By Sara Laughlin
JRNM 151


I sat nervously atop my horse waiting for the results of my horsemanship class. Starting at 8 p.m., I completed my first pattern where I was judged on the overall appearance of my horse as he completed the elements. Then, I had to repeat the pattern again once I made the semi-finals, and now here I sit in the final round. It is now 11:30 p.m. and I have not gone back to the barn since the class began. Late nights like these are common at the All-American Quarter Horse Congress, the most prestigious horse show in the nation. 

The All American Quarter Horse Congress is a widely known show that houses over 6,000 horses every October in Columbus. The show draws the most competitive contestants from all over the United States and Canada. I have been trying for five years to earn the honorable title of top ten. As I sat atop my horse waiting for the results, I thought back to all of my wins and accomplishments over the course of my career. I thought about how close I have come at this show before; how many finals I have made but have come short of placing. Finally, the results came in and my hard work paid off. I received 8th place out of 200 other contestants.  I was a winner.

Although I had lived on a farm my whole life and my mother had shown since she was eight years old, I did not get into showing until I was nine-years-old and willing to put in the hours of practice to compete. I started on my mother’s old gelding from when she showed as a young adult. When I was ready, she took me to my very first riding class in Ashland, Ohio at the county fairgrounds. My first class was a disaster. Since my legs weren’t quite long enough to reach the horse’s belly, he stopped in the middle of the class to chew on the wall. The judge had to pull me away so I could join the rest of the competitors again. That mess-up proved to me just how hard I was going to have to work at riding. I went home and practiced harder and showed more frequently. I was determined to make my horse mind his own business.

After two years of showing my mother’s horse, my parents bought me my very own.  Stan was a big, bay Quarter Horse and my parents bought him for my birthday. If I could clean his stall, ride him, and take care of him by myself on a daily basis, then I was allowed to show during the summer.

Throughout my show career I have won many titles. I am a two-time Northern Ohio All-Around winner, two-time Performance Horse of the Year and two-time Halter Horse of the Year. I have also been a four-time All American Youth Show Champion, Geauga Horse and Pony Classic Champion and have continually been a representative on the Northern Ohio Congress Youth Team. Words cannot describe the accomplishments I have earned as an equestrian.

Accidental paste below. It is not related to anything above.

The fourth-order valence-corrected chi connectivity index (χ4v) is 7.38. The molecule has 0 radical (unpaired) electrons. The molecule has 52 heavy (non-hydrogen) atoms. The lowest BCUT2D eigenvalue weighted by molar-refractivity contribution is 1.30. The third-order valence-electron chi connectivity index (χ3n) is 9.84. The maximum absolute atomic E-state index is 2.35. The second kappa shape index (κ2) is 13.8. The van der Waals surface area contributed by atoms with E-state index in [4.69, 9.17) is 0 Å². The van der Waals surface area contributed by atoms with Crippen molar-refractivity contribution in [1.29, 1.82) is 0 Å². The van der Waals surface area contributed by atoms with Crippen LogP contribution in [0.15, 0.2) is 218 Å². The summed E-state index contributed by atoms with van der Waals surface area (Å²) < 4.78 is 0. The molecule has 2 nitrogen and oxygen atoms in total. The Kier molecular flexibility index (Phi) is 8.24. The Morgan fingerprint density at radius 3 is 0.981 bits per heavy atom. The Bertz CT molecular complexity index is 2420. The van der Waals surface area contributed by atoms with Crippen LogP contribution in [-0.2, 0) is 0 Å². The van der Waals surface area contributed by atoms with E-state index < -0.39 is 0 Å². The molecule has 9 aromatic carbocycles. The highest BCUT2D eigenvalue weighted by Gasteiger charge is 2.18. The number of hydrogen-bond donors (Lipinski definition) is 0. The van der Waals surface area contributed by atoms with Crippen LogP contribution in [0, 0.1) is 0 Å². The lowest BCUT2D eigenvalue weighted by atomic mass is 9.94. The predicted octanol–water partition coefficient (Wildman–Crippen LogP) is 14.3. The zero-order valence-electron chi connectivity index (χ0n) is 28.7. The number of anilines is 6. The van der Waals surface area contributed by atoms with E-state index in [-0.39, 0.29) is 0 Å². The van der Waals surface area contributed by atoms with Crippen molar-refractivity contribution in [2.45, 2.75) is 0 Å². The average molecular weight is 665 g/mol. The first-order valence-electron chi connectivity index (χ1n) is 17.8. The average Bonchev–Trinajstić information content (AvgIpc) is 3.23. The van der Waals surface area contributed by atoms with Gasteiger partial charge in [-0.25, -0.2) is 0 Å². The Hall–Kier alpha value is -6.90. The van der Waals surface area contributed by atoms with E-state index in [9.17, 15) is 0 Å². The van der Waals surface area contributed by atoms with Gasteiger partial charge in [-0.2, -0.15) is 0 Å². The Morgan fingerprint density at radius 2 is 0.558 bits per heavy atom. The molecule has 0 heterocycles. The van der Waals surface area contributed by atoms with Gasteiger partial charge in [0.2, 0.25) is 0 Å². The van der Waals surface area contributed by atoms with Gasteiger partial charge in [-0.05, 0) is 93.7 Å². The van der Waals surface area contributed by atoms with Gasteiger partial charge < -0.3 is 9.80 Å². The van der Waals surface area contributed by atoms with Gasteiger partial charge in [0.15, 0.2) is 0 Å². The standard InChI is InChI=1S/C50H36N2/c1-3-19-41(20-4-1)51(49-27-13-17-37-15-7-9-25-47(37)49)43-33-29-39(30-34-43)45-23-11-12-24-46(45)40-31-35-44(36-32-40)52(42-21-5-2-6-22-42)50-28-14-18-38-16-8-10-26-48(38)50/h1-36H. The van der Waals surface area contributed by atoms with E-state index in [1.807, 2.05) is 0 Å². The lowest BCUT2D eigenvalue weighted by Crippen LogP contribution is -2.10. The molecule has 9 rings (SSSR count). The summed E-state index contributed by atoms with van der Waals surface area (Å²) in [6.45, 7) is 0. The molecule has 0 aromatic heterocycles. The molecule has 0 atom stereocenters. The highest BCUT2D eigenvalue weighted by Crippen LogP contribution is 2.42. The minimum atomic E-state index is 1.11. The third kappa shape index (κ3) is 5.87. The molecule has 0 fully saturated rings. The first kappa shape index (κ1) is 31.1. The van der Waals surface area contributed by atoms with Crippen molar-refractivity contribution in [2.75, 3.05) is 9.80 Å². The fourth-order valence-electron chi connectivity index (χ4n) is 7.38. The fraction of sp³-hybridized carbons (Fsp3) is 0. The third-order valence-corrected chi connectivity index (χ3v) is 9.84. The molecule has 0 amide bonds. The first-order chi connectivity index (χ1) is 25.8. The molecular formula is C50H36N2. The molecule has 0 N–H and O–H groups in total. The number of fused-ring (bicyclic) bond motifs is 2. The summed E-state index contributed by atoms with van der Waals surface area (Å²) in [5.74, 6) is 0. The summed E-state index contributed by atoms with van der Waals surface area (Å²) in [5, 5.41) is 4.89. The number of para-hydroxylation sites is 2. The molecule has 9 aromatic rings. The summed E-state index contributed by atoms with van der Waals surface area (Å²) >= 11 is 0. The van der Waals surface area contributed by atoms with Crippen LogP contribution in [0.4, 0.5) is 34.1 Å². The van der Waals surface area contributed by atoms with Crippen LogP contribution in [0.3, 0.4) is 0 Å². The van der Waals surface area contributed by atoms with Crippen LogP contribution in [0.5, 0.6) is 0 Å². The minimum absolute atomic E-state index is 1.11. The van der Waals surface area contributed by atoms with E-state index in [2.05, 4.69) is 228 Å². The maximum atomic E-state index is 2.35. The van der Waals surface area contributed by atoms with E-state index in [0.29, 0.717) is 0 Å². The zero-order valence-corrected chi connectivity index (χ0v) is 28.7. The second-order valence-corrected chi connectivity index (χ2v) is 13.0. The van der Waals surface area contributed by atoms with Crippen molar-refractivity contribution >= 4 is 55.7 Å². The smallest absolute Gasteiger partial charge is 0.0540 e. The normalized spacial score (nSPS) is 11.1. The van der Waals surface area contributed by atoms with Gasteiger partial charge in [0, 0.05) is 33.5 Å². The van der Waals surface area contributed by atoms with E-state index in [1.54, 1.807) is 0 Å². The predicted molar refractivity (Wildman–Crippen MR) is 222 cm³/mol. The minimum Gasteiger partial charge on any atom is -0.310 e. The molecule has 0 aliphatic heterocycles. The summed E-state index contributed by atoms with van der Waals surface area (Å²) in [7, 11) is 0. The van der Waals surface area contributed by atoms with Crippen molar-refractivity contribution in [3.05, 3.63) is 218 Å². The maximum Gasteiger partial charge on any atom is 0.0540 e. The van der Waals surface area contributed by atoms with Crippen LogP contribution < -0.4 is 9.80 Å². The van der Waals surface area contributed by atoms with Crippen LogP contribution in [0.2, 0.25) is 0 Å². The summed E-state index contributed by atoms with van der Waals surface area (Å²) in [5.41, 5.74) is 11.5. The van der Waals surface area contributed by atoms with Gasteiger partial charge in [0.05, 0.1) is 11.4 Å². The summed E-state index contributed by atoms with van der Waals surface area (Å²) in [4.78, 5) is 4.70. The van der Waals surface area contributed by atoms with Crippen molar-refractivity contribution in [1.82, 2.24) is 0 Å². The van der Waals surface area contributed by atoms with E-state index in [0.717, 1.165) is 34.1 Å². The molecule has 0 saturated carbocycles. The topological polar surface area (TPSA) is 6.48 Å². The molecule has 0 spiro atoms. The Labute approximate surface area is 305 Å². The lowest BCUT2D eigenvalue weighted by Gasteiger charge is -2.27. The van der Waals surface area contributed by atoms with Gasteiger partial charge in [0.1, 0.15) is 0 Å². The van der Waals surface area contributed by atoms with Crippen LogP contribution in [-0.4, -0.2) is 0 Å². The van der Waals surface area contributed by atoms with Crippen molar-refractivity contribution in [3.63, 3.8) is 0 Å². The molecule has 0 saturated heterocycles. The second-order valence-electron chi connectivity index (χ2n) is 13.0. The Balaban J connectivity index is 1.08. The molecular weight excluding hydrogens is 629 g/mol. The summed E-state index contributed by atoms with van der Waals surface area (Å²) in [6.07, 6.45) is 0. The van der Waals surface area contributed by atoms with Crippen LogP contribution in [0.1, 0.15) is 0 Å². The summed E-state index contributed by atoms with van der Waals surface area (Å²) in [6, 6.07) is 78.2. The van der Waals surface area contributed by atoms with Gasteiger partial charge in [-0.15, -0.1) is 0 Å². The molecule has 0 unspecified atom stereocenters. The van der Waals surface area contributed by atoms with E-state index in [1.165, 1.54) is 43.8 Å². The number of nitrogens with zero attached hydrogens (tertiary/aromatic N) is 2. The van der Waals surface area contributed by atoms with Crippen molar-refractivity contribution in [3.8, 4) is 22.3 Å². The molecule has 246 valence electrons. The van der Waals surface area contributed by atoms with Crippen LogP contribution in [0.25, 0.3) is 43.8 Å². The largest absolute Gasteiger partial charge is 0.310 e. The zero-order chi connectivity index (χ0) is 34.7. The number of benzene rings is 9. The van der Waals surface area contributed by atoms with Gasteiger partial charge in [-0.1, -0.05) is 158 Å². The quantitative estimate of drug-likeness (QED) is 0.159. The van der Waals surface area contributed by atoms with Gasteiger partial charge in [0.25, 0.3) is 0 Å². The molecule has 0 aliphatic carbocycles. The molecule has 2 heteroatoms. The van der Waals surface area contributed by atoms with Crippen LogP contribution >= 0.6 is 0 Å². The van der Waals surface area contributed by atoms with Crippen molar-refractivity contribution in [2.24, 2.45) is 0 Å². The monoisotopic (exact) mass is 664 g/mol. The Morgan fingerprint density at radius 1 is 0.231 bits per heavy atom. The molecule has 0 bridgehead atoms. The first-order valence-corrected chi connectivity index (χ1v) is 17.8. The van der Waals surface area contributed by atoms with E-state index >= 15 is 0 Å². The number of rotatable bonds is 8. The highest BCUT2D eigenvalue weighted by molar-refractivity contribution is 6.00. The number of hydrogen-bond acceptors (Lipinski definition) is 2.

One of my favorite memories was taking Stan into a costume showmanship class. The class was sponsored by the Northern Ohio Youth as a fundraiser for the club. I dressed Stan up like a “dunce” who had never shown before; however, everyone at the shows knows Stan and how good he is showmanship and they got a good kick out of the costume. Once when began the pattern, the cone atop of his head, which was held together with fishing twine, fell over his eye and he completed the pattern like a one-eyed pirate. Afterwards, we received a standing ovation. He truly is Mr. Personality.

Riding horses is a team sport unlike any other. In sports such as basketball and football, you can substitute when the game gets tough; you can trade partners when someone isn’t pulling their weight. However, in horses, you have one partner. It takes a large amount of teamwork and patience to work together. There are no substitutions in showing; the horse you take out of the trailer is the horse you have to work with that day.

Although I have many winning titles, there is always something to work on when I am at home. To prepare for a show, it takes many hours of practice during the week. I have to make sure my horse can recognize my cues and signals because we have to be in sync with each other’s movements. Not only do I have to tune my horse to move correctly and accurately, but I also have to work on your posture and your body placement in the saddle.

There are many different events that I participate in at a daily show. In the mornings I participate in halter, a class judged on the horses’ confirmations, and showmanship, a class that judges my horse’s abilities to go through obstacles. In the afternoon, I show western pleasure. This class is judged solely on the three natural gaits of the horse: the walk, trot, and canter. Some other classes that can be shown but I do not compete in are jumping, barrel racing, and English events. 

Showing horses is a wonderful experience and has had a big impact on my life. I have learned how to communicate with others such as blacksmiths, vets, and horse trainers. I have developed confidence in myself and a strong sense of dedication. I have also learned that you can’t win every class, but there is a great sense of accomplishment when you are standing in the winner’s circle.